A counterargument that isn't

Let’s say that you’re in a discussion, and it goes something like this:

This back-and-forth is good and welcome, and the people in this discussion are pretty respectful and are trying to learn, but one thing that jumps out to me in this discussion, and in discussions in general, is that the counterarguments aren’t actually counterarguments.

What you actually have is a counterargument for a certain part of an argument, and that counterargument isn’t something that you can tally, and whoever has more arguments/counterarguments, wins. So it’s not like, I say “A”, you say “B”, and we come to a state of “B over A; B is right, A is wrong”. It’s more like, I say “A”, you say “actually B, because certain problems with A”, I say “actually C, because certain problems with B” and so on. The counter-arguments get more and more informative that way because in a discussion, you’re imparting large amounts of information on edge cases. You can see it in the physical size of the text.

I first had the idea that counterarguments aren’t actually counterarguments when I read Bostrom’s crucial considerations talk. In it, he talks about whether it makes sense to vote, and goes back and forth: yes because A, but not because actually B, but actually yes because actually C, but actually no because actually D, and so on.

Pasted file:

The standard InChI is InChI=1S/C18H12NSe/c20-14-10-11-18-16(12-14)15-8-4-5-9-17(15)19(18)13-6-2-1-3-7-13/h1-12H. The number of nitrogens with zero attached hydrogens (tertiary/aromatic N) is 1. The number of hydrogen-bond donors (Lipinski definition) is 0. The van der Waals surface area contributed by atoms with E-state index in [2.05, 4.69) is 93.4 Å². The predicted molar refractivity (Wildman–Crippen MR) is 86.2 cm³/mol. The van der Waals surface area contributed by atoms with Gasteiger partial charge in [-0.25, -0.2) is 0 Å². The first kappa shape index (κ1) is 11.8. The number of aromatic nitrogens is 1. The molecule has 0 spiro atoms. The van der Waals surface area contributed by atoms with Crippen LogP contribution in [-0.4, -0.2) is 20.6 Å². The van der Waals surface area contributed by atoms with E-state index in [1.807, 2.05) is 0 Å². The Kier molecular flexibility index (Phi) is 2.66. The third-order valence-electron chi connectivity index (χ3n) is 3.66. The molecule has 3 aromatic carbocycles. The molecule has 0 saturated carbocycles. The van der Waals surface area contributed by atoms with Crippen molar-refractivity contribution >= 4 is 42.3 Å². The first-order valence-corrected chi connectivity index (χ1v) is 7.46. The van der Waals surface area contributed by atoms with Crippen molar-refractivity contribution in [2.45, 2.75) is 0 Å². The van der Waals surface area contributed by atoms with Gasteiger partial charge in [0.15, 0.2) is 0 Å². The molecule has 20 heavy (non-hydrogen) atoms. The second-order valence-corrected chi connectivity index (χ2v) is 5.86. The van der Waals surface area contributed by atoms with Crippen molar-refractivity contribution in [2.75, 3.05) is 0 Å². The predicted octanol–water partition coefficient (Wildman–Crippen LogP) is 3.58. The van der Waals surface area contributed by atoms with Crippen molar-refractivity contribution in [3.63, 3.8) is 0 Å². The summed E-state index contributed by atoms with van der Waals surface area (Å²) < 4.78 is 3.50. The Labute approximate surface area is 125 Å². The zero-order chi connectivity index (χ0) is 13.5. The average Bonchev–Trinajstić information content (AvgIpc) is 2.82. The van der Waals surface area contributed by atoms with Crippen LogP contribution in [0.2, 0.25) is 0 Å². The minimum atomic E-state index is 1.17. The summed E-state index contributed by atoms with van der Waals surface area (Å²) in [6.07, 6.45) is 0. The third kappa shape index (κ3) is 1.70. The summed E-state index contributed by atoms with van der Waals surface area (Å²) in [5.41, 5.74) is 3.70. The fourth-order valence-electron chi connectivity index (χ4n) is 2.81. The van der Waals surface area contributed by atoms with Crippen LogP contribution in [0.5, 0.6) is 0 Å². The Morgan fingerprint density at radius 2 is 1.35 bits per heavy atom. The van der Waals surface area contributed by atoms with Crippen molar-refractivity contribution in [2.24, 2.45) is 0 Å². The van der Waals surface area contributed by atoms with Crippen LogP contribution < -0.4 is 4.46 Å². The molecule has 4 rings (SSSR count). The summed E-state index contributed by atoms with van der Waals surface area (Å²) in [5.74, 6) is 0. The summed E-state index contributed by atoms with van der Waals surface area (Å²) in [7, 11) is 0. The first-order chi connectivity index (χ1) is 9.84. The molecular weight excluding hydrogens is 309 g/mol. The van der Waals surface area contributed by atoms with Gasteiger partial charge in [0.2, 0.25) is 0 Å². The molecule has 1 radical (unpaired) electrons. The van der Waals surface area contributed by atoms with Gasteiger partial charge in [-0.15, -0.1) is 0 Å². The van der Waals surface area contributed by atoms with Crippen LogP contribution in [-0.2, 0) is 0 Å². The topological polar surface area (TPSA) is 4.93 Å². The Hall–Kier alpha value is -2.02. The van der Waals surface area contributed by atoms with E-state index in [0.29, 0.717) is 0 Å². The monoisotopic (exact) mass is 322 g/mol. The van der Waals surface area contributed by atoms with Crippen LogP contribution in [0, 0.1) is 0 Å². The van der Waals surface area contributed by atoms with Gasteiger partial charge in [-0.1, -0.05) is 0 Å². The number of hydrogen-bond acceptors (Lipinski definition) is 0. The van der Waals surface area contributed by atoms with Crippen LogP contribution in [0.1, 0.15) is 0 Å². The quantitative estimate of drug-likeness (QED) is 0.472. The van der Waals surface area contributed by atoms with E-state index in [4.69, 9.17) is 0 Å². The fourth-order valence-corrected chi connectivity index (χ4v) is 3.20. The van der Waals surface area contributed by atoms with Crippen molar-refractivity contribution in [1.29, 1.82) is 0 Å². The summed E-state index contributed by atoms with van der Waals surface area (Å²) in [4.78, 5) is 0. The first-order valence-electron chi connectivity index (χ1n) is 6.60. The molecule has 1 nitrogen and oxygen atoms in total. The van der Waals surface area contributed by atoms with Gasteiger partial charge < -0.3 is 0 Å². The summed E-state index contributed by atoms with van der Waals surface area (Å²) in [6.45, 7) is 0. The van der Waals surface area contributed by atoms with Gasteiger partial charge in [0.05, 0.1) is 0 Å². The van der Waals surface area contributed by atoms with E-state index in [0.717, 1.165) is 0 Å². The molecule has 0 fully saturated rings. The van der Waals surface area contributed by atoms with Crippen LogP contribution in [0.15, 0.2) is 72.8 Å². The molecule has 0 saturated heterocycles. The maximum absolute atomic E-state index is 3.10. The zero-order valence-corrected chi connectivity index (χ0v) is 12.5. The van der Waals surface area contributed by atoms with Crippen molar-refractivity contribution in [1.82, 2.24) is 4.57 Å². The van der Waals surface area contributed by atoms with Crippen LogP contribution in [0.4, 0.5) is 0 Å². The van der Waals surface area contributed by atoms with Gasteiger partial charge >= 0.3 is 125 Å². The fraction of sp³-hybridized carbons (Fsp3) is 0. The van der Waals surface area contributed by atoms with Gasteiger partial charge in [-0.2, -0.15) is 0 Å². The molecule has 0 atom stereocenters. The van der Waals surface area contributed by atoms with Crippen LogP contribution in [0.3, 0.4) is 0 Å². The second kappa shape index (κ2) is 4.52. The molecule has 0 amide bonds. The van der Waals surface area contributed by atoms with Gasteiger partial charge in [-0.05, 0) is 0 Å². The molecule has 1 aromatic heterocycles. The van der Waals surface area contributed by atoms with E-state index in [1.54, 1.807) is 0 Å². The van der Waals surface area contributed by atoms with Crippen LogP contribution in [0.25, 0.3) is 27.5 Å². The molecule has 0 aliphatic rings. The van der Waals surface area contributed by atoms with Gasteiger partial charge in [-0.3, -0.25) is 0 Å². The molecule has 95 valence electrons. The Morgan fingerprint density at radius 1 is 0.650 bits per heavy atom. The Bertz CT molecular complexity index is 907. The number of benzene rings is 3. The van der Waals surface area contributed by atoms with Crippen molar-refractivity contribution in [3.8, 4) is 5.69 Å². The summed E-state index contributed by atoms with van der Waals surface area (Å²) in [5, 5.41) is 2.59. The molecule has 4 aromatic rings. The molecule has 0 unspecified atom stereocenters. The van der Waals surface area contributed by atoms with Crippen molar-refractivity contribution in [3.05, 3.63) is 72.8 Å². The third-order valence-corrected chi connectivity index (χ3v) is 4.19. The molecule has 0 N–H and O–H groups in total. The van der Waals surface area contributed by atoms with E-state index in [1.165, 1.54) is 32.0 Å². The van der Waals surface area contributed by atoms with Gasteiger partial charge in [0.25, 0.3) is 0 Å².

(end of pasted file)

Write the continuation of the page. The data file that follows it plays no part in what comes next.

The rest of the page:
Each of the counterarguments isn’t actually a full-blown takedown of its argument. Removing the decision from the discussion altogether (what we should do with our conclusion), counterarguments are actually just angles, other ways of seeing, filters, positions that allow new information to come to light. That’s why their name is so wrong - it implies that they negate the original argument, and they mostly don’t. At the very best, you can negate a portion of the original argument, but they hardly ever negate the appropriateness of the decision based on the original argument.

A mathematical analogy: decision-making doesn’t actually look like a series of arguments and counterarguments that cross each other out, and whatever remains, wins. The argument-counterargument dynamic produces a set of parameters. Then you assign certain weights to the parameters, depending on how important they are, they affect the final decision more or less. This math can be made explicit, but with good-faith decision-makers, the math is already there, implicitly. Meaning, if someone actually considers your argument, even if they provide a counterargument which seems to “negate” your original claim, they will have integrated your claim, and will assign some weight to it.

“Counterargument” is soldier language instead of scout language, and it obscures the non-negating reality of counterarguments.